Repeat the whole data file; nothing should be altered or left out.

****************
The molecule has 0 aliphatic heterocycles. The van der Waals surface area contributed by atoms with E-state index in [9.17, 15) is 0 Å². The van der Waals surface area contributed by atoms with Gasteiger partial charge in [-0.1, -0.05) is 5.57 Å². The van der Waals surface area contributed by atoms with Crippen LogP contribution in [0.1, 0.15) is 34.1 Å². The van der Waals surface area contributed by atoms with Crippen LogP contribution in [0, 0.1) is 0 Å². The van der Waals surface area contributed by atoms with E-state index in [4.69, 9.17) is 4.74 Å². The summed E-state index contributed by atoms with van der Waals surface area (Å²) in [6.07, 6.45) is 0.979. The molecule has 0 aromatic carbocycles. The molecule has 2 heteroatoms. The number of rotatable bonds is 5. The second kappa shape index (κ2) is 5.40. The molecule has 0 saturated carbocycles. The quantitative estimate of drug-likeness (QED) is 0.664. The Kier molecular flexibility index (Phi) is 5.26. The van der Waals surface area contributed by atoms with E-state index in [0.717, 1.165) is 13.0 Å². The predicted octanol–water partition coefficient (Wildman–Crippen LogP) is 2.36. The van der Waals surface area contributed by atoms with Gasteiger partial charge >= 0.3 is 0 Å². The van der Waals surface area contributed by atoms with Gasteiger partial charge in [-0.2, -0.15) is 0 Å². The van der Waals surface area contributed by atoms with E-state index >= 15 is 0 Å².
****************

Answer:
The molecule has 0 aliphatic heterocycles. The van der Waals surface area contributed by atoms with E-state index in [9.17, 15) is 0 Å². The van der Waals surface area contributed by atoms with Gasteiger partial charge in [-0.1, -0.05) is 5.57 Å². The van der Waals surface area contributed by atoms with Crippen LogP contribution in [0.1, 0.15) is 34.1 Å². The van der Waals surface area contributed by atoms with Crippen LogP contribution in [0, 0.1) is 0 Å². The van der Waals surface area contributed by atoms with E-state index in [4.69, 9.17) is 4.74 Å². The summed E-state index contributed by atoms with van der Waals surface area (Å²) in [6.07, 6.45) is 0.979. The molecule has 0 aromatic carbocycles. The molecule has 2 heteroatoms. The number of rotatable bonds is 5. The second kappa shape index (κ2) is 5.40. The molecule has 0 saturated carbocycles. The quantitative estimate of drug-likeness (QED) is 0.664. The Kier molecular flexibility index (Phi) is 5.26. The van der Waals surface area contributed by atoms with E-state index in [0.717, 1.165) is 13.0 Å². The predicted octanol–water partition coefficient (Wildman–Crippen LogP) is 2.36. The van der Waals surface area contributed by atoms with Gasteiger partial charge >= 0.3 is 0 Å². The van der Waals surface area contributed by atoms with Gasteiger partial charge in [-0.2, -0.15) is 0 Å². The van der Waals surface area contributed by atoms with E-state index >= 15 is 0 Å².